The Permanent People’s Tribunal: Its role in the people’s indictment of the ‘hostile environment’

Don Flynn is a former director of the Migrants’ Rights Network and a past chair of the Platform for International Cooperation on Undocumented Migrants (PICUM). 

The Permanent People’s Tribunal (PPT) approach to uncovering the inconvenient truths that governments and other elites don’t want you to know about has been around since the days of the war in Vietnam.

In 1979 the tribunal took its present permanent form to provide a structure supporting the complaints of people denied the protection of human rights norms and law.  With a secretariat based in Italy, the PPT provides a means to scrutinise the actions of authorities which follows the structure of judicial inquiry. 

It was pioneered in the late 1960’s in the form of a tribunal into war crimes being committed in South East Asia, convened by the two of the foremost intellectuals of the day, Bertrand Russell and Jean-Paul Sartre. Between 1974 and 1976 the tribunal was re-constituted to investigate the crimes of the military dictatorships in Latin America.

Recovering authority

Being independent of the structures of the state, the PTT is important because its judgments and decisions rest on the moral weight of the causes and arguments to which they give credibility, as well as the integrity and capability to judge of the Tribunal members. The goal of PPT Sessions is “recovering the authority of the Peoples when the States and the International Bodies failed to protect the right of the Peoples.”

The current inquiry into violations of the rights of migrants and refugees has been taken up out of concern that the new politics that emerged across the world in recent years, with the common features of authoritarian populism and rigid nationalism, is having dire consequences for people who have moved across borders in pursuit of personal safety and improved livelihoods.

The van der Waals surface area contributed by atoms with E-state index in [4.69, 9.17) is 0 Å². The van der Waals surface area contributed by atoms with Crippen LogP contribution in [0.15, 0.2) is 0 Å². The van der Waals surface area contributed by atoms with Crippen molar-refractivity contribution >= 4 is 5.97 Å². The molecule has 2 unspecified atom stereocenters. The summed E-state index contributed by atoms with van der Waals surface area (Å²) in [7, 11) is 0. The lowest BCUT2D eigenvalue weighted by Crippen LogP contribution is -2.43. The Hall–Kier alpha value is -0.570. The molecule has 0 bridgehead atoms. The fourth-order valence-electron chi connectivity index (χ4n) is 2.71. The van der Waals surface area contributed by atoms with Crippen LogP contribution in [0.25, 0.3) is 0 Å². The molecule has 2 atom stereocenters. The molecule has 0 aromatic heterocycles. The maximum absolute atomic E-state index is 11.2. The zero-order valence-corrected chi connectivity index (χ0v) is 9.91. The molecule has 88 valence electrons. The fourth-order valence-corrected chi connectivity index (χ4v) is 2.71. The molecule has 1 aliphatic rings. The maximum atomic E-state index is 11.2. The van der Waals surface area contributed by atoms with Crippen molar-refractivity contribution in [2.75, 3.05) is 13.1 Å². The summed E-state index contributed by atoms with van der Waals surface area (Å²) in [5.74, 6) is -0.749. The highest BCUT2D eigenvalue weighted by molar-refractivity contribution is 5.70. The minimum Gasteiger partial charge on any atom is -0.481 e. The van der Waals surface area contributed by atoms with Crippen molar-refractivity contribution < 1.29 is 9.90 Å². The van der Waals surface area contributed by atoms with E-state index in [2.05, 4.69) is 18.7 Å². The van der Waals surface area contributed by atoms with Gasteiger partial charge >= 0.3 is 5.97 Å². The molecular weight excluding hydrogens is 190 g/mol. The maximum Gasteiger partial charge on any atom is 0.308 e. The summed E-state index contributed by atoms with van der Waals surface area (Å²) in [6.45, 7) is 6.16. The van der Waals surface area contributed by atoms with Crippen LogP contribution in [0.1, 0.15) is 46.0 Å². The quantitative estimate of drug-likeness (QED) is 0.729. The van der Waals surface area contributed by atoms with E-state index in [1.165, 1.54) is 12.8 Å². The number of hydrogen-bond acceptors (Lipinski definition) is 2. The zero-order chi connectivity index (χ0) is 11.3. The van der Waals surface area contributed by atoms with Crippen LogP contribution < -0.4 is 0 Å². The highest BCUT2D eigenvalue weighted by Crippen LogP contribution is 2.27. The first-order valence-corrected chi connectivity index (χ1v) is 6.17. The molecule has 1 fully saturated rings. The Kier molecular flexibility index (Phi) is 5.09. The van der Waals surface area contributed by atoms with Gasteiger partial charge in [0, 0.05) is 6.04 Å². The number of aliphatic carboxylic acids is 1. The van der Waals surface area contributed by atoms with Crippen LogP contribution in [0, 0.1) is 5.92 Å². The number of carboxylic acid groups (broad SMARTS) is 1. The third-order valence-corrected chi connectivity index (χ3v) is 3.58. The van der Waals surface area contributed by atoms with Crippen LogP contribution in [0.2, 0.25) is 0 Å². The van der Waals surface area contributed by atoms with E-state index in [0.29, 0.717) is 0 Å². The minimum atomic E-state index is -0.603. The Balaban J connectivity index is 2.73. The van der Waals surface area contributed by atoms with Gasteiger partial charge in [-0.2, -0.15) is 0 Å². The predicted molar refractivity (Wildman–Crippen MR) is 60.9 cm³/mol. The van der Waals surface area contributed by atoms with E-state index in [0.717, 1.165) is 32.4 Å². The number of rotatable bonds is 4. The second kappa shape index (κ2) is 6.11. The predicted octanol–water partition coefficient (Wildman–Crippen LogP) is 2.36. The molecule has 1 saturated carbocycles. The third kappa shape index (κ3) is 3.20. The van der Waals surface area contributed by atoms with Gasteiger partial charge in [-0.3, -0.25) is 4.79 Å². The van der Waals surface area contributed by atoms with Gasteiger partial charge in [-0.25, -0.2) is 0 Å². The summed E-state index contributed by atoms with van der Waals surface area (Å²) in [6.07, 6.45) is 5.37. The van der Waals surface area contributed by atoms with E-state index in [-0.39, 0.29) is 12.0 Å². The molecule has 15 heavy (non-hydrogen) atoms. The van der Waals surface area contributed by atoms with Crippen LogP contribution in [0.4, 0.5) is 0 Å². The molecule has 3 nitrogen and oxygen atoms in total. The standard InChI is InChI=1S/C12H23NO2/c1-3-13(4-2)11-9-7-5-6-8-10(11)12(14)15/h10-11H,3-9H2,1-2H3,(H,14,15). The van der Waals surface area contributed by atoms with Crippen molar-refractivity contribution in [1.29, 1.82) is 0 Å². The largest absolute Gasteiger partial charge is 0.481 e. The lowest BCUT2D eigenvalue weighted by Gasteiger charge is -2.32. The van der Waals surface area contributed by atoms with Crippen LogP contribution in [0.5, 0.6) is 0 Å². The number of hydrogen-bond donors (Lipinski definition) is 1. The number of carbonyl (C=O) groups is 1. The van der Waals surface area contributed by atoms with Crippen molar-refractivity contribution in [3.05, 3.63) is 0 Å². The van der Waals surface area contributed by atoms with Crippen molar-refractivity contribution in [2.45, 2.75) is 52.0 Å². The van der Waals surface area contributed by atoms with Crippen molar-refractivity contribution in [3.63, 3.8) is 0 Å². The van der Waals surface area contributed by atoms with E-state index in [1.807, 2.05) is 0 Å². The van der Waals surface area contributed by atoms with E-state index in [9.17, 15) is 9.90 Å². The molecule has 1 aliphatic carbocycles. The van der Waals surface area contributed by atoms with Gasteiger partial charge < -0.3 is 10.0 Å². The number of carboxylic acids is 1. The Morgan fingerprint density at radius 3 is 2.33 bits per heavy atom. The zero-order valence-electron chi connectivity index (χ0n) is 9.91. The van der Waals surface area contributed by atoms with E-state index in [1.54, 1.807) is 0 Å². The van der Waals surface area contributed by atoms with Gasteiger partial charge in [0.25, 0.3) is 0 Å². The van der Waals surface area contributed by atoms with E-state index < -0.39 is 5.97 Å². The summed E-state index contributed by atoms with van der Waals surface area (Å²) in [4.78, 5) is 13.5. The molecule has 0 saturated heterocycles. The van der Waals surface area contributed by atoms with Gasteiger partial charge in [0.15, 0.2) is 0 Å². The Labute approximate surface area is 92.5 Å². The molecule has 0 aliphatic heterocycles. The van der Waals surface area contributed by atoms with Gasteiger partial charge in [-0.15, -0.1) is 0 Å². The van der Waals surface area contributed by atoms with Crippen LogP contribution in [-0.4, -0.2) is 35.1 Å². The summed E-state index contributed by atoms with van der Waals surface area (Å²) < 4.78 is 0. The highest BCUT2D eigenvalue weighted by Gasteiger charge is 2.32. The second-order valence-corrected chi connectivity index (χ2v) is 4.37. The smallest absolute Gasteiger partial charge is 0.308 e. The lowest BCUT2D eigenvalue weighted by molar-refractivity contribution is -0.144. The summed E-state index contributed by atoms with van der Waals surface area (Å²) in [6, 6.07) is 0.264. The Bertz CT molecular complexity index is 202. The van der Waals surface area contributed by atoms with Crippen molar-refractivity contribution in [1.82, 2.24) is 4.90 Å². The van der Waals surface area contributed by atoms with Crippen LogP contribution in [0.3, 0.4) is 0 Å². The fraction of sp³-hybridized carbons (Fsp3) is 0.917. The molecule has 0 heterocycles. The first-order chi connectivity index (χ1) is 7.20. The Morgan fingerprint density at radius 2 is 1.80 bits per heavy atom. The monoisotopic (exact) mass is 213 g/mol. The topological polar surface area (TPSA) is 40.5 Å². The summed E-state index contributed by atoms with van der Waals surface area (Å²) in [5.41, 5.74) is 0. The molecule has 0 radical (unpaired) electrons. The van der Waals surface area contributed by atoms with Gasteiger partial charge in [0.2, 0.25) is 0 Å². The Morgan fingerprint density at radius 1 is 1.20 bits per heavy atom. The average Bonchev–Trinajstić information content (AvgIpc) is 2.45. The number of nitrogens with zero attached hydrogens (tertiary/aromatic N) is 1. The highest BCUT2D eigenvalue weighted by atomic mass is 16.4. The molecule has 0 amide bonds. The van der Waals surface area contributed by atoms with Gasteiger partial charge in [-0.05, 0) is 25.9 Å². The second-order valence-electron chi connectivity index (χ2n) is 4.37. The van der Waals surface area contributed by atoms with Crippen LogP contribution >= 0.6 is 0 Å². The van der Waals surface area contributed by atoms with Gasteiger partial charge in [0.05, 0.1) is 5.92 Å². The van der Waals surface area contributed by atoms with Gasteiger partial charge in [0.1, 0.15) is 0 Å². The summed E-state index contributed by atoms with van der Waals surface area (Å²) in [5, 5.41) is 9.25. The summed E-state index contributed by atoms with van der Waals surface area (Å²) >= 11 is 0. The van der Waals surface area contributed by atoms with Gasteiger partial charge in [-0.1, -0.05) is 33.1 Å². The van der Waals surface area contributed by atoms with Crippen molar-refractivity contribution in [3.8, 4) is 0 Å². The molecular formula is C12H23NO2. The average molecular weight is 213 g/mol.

The PTT has convened hearings to consider the evidence on these issues in France, Italy and Spain. In November it will be coming to Londonfor a two-day session in order to hear first-hand accounts of the ways in which the lives of migrants have been affected by the toughening of immigration law and policy.

Exploitation

In preparation for the London hearing a team of UK-based migrant and refugee rights experts has been working to draft an indictment, setting out what they believe to be the most dangerous features of the situation in this country.

The indictment centres on the greater risks of exploitation that have been created for migrants by government policies which have undermined workplace rights for decades.  The growth of hyper-casualised, zero-hour contract jobs during this time has impacted on all workers but has had a disproportionate effect on people whose access to protection and rights are often obstructed by their immigration status.